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We had a luthier named Ted Crocker build one after we sent him the script. I always felt like Gary Clarke’s character was a guy who was a radio repairman in the army and probably read an article in Popular Electronics about what Les Paul was up to.
I wanted something that would really play and so Ted made two identical [guitars]. One had a radio hook-up in the back for when Gary goes out in front of the club and the other for the club doesn’t have the hook-up. It’s a single coil, so it doesn’t have the humbucker.
I wanted the sound of those early guitars. If you listen to T-Bone Walker’s stuff, it’s great, but it’s a little thinner than what came only a few years later when they got the other coil. Where did you get the idea for this film?
It all started with the rock n’ roll legend of Guitar Slim. I think his real name was Eddie Jones, and he was known in New Orleans in the early fifties. He was one of the guys who put that long extension chord on his guitar and in New Orleans where there are a lot of clubs close together, would go into the street and play in the doorway of the other clubs to get everybody in his club. He was also known to miss a gig. I think Earl King was the most famous of them who spent years going out as Guitar Slim. Somebody would pretend to be somebody else, but as long as you could play, the audience didn’t care. There were no rock videos, no album covers, no TV; it was just a name on the jukebox. The celebrity was a lot less important.
Yeah, we did “Born in the USA,” “Glory Days” and “I’m on Fire” for Bruce. The jobs were the only times I’ve ever really worked for hire. It was his story that I was telling, and he had a lot of good ideas for what the visuals would be. If you were going to choose a job that has anything to do with the music business, those were really good jobs.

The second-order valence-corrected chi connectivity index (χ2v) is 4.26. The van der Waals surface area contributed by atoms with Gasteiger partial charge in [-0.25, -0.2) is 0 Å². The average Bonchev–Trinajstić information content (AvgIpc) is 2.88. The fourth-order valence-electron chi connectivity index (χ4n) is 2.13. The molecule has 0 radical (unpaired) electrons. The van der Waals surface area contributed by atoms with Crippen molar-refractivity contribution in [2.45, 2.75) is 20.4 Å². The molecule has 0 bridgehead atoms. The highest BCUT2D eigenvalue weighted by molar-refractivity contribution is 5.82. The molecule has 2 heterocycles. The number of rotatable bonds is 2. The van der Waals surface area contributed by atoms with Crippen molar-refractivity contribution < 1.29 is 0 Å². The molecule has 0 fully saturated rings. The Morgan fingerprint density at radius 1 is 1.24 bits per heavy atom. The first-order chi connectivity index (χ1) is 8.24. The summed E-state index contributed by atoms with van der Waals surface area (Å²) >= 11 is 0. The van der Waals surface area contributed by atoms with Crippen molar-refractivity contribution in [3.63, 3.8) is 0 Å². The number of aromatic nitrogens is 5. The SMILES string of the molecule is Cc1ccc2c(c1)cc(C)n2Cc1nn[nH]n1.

In the past few issues of our magazine, we’ve touched on rock music entering the church. Discuss the presence of God and the idea of morality, which is very strong in this film, especially in relation to the music.
This was very controversial at the time. I tried to track down what would have been on a jukebox in 1950 in the Deep South and I came across this playlist. One of the people featured was Sister Rosetta Tharp, who played a hell of an electric guitar, but was a gospel singer. Johnny Cash, Bonnie Raitt and other guitarists mention her as an influence on their playing. We shot in Georgiana, Alabama, where Hank Williams grew up. He was famous for playing honky tonks at night and then passing out and being driven to the church he would sing in the next morning. He ended up writing some really seminal gospel songs, and he was a wild guy; same with the Louvin Brothers. Some of them are able to make a living doing just that stuff, and others finally just say, “If I’m going make a living as a musician, I’m going to start singing secular stuff too.”
Where do you think music is heading in a strong technological era?
The thing that record labels don’t like is that it’s heading in every direction at the same time and people aren’t listening to the same thing. So they don’t know how to make money on it. For the musicians, for the fun of playing, it’s a great time, because there are so many things to play and the access to great players is so great. I think for professional musicians, it’s kind of a scary time. Unless you can go out there and tour, the idea of just selling albums is gone. But you can put albums out there as a sample and then you can tour. If you’re tired of the road, it’s a really tough time.
For more information about the film, including a plot synopsis, theater locations, cast bios and interviews, visit honeydripper-movie.com.